U.S. added 250,000 jobs, wage growth fastest since 2009


Federal economists reported 250,000 new jobs in October, the 97th straight month of gains, and the unemployment rate remained at a almost half-century low of 3.7 percent, underlining the strong fundamentals of the economy, despite stock market jitters.

The unemployment rate held steady at 3.7%, a 48-year low, as more workers entered the labour force.

Still, the pay growth suggests the benefits of a healthy economy are rippling out to more people. That could lower the government's employment count when it's released Friday. PNC Bank predicts wage growth to average 3.3 percent next year, bringing it on par with 2007.

President Trump touted the figures in a tweet Friday, just days before midterm elections that will decide control of Congress. "Wages UP!" "These are incredible numbers".

The president noted October's gain came "despite the hurricanes".

Hurricane Michael, which slammed into the Florida Panhandle and southern Georgia last month, had no discernible effect on the jobs data, the government said. Average monthly hiring this year is above the pace of 2017.

Still, the latest month of healthy job growth might not tip many votes in the midterm elections.

USA employers added a stellar 250,000 jobs last month and raised average pay by the most in almost a decade.

Among the rosy employment statistics in Friday's monthly hiring report, one especially shines: Worker wages in the USA are finally taking off.

Employers know this well, as they continue to struggle to fill openings. That has been happening for higher-skilled workers such as engineers and welders.

Low-skill workers are now among the biggest beneficiaries of a strong labor market.

Retail hiring showed no growth on a seasonally adjusted basis. Hourly compensation also increased at a brisk pace in the third quarter.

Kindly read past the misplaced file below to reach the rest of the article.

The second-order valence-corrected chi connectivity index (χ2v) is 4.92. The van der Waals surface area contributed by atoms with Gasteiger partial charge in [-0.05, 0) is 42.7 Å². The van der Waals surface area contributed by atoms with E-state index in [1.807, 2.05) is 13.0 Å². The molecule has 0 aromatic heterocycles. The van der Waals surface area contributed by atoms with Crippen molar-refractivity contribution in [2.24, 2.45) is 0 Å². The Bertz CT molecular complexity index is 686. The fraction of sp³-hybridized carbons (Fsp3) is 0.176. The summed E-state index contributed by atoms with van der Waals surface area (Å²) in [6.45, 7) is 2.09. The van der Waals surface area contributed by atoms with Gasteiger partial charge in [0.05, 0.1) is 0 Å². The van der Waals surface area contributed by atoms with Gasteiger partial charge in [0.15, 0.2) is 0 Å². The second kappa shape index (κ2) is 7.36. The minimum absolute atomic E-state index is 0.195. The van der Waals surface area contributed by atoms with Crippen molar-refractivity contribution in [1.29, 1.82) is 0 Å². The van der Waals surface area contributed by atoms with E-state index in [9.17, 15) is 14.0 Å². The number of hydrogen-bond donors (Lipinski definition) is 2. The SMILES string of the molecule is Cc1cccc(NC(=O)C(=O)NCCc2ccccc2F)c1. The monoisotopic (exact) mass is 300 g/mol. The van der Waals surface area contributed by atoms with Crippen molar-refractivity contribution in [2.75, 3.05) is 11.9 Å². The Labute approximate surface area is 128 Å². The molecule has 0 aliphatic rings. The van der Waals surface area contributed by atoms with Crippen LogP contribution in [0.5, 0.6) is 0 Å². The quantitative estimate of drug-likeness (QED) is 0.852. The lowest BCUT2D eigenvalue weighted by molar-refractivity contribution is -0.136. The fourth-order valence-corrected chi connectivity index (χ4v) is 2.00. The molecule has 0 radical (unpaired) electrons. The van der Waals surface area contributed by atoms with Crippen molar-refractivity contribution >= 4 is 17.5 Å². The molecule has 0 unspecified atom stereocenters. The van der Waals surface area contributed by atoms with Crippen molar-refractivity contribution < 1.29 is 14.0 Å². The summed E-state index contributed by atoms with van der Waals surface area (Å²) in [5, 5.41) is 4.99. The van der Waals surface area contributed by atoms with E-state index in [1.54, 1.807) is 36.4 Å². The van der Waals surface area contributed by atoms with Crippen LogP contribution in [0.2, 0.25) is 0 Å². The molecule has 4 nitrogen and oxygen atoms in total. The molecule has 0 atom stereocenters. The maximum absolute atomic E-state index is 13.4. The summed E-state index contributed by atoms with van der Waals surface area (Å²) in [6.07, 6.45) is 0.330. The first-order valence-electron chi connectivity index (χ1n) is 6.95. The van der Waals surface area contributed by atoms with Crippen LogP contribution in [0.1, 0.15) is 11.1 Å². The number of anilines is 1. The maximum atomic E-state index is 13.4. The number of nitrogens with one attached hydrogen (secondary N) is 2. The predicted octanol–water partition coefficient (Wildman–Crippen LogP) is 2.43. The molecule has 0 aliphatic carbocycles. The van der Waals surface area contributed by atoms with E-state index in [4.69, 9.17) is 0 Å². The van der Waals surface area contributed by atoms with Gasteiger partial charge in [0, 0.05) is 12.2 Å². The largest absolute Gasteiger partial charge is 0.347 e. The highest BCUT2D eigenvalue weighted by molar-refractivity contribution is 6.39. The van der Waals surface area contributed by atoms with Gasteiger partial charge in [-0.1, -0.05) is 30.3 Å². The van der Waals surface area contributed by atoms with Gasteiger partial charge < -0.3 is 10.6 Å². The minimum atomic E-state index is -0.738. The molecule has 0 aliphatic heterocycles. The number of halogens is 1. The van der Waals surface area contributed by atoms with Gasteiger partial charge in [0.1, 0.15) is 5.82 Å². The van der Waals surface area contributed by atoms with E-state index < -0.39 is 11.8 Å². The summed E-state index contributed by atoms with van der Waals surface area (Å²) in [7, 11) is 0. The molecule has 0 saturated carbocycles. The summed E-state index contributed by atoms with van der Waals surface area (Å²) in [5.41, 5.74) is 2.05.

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Firming wages support views that inflation will hover around the Fed's 2.0 per cent target for a while.

Jeffery Sanford Jr.is among the workers seeing his pay increase at a faster rate. Combined, the two quarters produced the strongest six-month stretch of growth in four years.

"Things are changing for me", Mr. Sanford said. Restaurants and hotels gained 33,000, a lot of them lower-paying.

Wages grew 3.1%, relatively robust growth after years of stagnant paychecks. And the increase in wages last month also partly reflected a one-time drop in pay a year ago because of Hurricane Harvey.

Good news for the economy is once again bad news for financial markets. "That translates into more consumer consumption and a lovely picture in terms of growing the economy into next year".

Weekly wages rose even faster than hourly wages at 3.4 percent over the past year, the strongest increase in 11 years. Americans increased their spending by 4 percent in the July-September quarter, the biggest acceleration in almost four years. Eighteen states have increased their minimum wages this year.

In years when the economy is performing poorly, the issue of jobs tends to poll much higher as a top concern. The Fed raised its benchmark federal-funds rate in September to a range between 2% and 2.25%, and most officials signaled they expected to lift rates by another percentage point through next year.

Industries adding jobs in October included healthcare (36,000 job additions); manufacturing (32,000); construction (30,000); and transportation (25,000).

The jobs news will nearly certainly overwhelm another piece of economic news released Friday - the trade deficit in goods and services, which widened in September as imports rose more than exports.

But finding those workers could be a challenge, said S.B. Cha, chief executive of the Hayward, Calif., firm. Early signs show both of those categories are ticking up slightly, though some companies have also used their tax cuts for stock buybacks instead of putting the money into investments or higher wages.

"Average wages are finally starting to pick up, especially for some lower-skilled positions", Chamberlain said.